How Compensation Committees Are Battling Uncertainty, Talent Woes

By Mandy Wright


Compensation Committee Online Article

Some experts say attracting and retaining talent isn’t all about the money. But amid the Great Resignation, what else are compensation committees thinking about? To discuss this and how boards are managing uncertainty in their pay plans, NACD in late March brought together speakers Eric Hosken, partner at Compensation Advisory Partners; Lori Miller, partner at Farient Advisors; Matt Turner, a managing director at Pearl Meyer; and Christine Y. Yan, a board member at Ansell, Cabot Corp., Modine Manufacturing Co., and Onsemi. Lindsey Baker, NACD director of partner relations, moderated the event. Below are key questions and answers from that conversation.

How can companies keep incentive plans effective and relevant in this uncertain environment?

Turner: Number one is the category of performance measures themselves. Performance measures are drivers of value. But are there things you can do to tailor the measures to remove some of the variability? You want your management team to be responsible for all aspects of how value is created, but you also want to make sure that they’re focused on the things they can control.

Number two are the performance ranges. Most of my clients have widened their performance ranges not only for profit, but also for revenue growth for 2022, reflecting the increased expected variance of results. A good rule of thumb is to avoid plus or minus X percent just because that’s what peers are doing. What are the factors that are driving the expected variability in your results? That may lead you to a plus or minus threshold. It might even be asymmetrical. You might say, “We know where the downside risk is. We know what the upside risk is. There’s more on one side than the other.” Factor that in.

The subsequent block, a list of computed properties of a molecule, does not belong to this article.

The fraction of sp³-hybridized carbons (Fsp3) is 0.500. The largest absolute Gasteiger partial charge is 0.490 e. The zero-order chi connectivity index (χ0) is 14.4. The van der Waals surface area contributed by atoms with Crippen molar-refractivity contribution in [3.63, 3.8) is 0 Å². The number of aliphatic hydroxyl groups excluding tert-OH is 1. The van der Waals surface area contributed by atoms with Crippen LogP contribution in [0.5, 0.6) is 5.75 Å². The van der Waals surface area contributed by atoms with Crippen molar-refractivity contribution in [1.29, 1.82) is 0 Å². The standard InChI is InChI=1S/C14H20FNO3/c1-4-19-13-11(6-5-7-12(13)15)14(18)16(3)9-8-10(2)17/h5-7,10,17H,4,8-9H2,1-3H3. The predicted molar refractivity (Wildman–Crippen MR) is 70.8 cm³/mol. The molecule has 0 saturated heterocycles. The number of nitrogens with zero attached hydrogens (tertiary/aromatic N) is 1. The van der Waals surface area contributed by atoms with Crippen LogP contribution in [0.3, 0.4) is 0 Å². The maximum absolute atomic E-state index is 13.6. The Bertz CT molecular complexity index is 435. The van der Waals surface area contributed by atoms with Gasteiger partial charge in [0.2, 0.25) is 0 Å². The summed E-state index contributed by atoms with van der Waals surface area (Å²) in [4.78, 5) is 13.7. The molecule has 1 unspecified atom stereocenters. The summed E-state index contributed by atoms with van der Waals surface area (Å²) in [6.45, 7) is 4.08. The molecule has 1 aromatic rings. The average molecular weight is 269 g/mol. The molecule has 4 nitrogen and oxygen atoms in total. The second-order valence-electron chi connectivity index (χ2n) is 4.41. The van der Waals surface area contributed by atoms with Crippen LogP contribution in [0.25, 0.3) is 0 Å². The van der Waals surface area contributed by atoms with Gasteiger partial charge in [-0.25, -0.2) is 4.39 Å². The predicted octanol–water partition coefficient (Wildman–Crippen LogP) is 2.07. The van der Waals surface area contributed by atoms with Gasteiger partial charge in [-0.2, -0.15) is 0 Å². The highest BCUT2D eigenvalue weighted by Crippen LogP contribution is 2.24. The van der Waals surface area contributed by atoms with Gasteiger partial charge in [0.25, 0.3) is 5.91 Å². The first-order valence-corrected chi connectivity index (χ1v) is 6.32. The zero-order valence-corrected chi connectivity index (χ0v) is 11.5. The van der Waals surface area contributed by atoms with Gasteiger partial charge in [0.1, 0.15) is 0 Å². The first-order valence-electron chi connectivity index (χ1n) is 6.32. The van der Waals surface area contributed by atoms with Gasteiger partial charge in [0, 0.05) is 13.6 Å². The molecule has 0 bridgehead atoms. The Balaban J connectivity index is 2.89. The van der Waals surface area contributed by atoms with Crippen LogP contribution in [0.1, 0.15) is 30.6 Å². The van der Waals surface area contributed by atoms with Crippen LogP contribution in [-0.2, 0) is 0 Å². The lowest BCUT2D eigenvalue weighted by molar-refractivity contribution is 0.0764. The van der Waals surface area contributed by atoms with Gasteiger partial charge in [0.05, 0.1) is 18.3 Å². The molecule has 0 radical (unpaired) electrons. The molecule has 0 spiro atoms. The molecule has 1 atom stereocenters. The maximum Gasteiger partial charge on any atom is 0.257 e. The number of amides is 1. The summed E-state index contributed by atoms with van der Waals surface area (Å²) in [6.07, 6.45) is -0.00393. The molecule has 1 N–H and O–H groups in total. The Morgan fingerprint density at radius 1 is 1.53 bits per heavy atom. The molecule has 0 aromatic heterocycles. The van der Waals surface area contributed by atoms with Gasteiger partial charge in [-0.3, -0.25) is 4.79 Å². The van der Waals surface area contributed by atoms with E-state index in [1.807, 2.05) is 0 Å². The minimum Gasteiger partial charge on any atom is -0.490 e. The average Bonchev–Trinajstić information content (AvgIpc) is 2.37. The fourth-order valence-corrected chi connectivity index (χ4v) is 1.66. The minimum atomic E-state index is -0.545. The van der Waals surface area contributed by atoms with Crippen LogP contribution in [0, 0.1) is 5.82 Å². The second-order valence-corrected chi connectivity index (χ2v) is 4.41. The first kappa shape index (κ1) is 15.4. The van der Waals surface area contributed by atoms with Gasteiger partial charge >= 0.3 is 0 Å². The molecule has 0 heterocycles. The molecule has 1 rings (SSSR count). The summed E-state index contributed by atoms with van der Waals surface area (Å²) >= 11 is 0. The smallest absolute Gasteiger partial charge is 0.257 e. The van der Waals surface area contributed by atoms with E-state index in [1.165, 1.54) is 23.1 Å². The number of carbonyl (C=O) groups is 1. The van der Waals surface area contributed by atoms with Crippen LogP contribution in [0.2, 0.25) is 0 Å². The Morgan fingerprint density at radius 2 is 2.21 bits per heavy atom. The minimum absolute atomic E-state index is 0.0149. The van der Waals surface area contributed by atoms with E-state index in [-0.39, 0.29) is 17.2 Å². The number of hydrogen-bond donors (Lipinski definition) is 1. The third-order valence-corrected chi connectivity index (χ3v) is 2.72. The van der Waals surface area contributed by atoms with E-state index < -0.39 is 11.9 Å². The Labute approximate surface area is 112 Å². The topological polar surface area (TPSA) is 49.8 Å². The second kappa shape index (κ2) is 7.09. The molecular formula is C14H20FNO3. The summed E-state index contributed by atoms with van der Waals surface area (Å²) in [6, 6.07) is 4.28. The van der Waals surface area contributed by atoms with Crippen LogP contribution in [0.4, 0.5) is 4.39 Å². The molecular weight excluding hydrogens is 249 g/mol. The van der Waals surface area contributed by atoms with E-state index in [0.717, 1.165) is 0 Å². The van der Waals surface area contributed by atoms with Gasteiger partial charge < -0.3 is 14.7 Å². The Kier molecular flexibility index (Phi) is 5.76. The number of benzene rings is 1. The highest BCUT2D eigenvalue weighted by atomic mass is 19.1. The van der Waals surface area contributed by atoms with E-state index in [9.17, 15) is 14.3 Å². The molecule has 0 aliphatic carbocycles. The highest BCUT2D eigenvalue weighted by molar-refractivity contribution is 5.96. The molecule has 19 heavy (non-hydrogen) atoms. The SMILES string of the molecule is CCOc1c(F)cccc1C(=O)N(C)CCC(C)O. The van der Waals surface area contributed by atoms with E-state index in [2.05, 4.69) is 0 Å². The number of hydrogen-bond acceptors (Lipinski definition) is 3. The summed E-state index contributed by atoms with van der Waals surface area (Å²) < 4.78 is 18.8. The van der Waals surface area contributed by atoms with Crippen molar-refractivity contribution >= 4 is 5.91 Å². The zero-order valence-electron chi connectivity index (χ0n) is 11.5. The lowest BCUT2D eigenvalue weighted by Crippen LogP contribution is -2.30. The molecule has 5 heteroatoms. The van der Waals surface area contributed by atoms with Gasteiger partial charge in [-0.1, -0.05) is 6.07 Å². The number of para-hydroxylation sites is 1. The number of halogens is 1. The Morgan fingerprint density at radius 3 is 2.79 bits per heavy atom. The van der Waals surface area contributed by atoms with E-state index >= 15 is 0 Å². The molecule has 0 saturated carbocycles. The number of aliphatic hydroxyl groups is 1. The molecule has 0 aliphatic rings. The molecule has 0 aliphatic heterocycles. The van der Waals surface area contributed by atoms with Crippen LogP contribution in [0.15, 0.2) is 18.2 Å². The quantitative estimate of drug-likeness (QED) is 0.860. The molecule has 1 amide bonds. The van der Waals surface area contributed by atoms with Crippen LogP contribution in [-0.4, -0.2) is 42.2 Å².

Number three is the number of measures. We’re seeing an increase in the number of performance measures in short-term and long-term plans. Part of that is driven by the [environmental, social, and governance] agenda. But part of it is companies taking a good look and saying, “We want to make sure we have covered the full range of performance aspects that lead to value creation for shareholders.” That might mean an incremental measure in your plan.

Finally, don’t discount the use of discretion, the ability to look at the results at the end and recognize that you know that doing this job can’t always be reduced to a couple of performance measures.

How have the boards you are involved with shifted conversations to reflect more recent human capital needs?

Yan: Seventy-five percent of my boards have changed the compensation committee to human capital and compensation. A lot of companies have changed not just the name, but also the charter to reflect that human capital is the most important asset of the company. The committee looks at hiring practices and diversity, equity, and inclusion. For diversity, we look at workforce representation from minority groups, pay equity, and talent and leadership development. How do we keep our employees safe during COVID? We also talk about flexibility and work policy post-COVID. With employee engagement surveys, we look at turnover stats and employee engagement scores to see how engaged people are beyond the CEO and their direct reports.

One of my boards would go to operating locations a couple times a year before COVID to visit locations. The board had opportunities to interact with employees. One of the trips, we had a picnic and we invited all employees. Any employee could walk up to a board member and ask any questions and vice versa. That open environment gives the board a chance to directly see how the organization is truly living and breathing the company’s value and purpose, and feel the company’s culture deeper down in the organization.